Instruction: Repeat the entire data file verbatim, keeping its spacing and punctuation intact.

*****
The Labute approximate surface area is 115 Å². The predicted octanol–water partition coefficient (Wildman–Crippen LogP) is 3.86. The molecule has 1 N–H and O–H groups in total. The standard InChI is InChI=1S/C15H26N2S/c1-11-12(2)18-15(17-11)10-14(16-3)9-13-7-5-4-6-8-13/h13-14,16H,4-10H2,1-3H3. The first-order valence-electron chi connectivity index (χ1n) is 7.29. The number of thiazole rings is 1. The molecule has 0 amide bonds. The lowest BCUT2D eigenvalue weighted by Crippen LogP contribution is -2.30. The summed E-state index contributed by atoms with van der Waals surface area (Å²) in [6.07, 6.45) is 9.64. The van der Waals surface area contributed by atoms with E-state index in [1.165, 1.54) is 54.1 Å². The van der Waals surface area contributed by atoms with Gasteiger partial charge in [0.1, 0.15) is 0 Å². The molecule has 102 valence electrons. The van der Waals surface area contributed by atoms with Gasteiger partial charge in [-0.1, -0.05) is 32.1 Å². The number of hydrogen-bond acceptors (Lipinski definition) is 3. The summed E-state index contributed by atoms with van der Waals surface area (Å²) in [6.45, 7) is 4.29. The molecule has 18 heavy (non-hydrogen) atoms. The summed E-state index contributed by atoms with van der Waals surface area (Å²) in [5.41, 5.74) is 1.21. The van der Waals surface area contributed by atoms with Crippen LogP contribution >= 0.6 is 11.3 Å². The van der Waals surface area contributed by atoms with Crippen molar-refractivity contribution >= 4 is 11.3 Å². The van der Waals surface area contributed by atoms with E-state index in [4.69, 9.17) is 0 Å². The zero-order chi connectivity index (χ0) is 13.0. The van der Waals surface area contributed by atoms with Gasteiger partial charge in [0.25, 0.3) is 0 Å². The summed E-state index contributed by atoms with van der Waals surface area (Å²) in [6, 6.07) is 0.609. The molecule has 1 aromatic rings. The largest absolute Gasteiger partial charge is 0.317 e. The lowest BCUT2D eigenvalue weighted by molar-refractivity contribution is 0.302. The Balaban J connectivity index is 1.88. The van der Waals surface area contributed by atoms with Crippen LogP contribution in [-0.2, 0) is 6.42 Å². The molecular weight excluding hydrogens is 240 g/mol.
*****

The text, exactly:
The Labute approximate surface area is 115 Å². The predicted octanol–water partition coefficient (Wildman–Crippen LogP) is 3.86. The molecule has 1 N–H and O–H groups in total. The standard InChI is InChI=1S/C15H26N2S/c1-11-12(2)18-15(17-11)10-14(16-3)9-13-7-5-4-6-8-13/h13-14,16H,4-10H2,1-3H3. The first-order valence-electron chi connectivity index (χ1n) is 7.29. The number of thiazole rings is 1. The molecule has 0 amide bonds. The lowest BCUT2D eigenvalue weighted by Crippen LogP contribution is -2.30. The summed E-state index contributed by atoms with van der Waals surface area (Å²) in [6.07, 6.45) is 9.64. The van der Waals surface area contributed by atoms with E-state index in [1.165, 1.54) is 54.1 Å². The van der Waals surface area contributed by atoms with Gasteiger partial charge in [0.1, 0.15) is 0 Å². The molecule has 102 valence electrons. The van der Waals surface area contributed by atoms with Gasteiger partial charge in [-0.1, -0.05) is 32.1 Å². The number of hydrogen-bond acceptors (Lipinski definition) is 3. The summed E-state index contributed by atoms with van der Waals surface area (Å²) in [6.45, 7) is 4.29. The molecule has 18 heavy (non-hydrogen) atoms. The summed E-state index contributed by atoms with van der Waals surface area (Å²) in [5.41, 5.74) is 1.21. The van der Waals surface area contributed by atoms with Crippen LogP contribution >= 0.6 is 11.3 Å². The van der Waals surface area contributed by atoms with Crippen molar-refractivity contribution >= 4 is 11.3 Å². The van der Waals surface area contributed by atoms with E-state index in [4.69, 9.17) is 0 Å². The zero-order chi connectivity index (χ0) is 13.0. The van der Waals surface area contributed by atoms with Gasteiger partial charge in [0.25, 0.3) is 0 Å². The summed E-state index contributed by atoms with van der Waals surface area (Å²) in [6, 6.07) is 0.609. The molecule has 1 aromatic rings. The largest absolute Gasteiger partial charge is 0.317 e. The lowest BCUT2D eigenvalue weighted by molar-refractivity contribution is 0.302. The Balaban J connectivity index is 1.88. The van der Waals surface area contributed by atoms with Crippen LogP contribution in [-0.2, 0) is 6.42 Å². The molecular weight excluding hydrogens is 240 g/mol.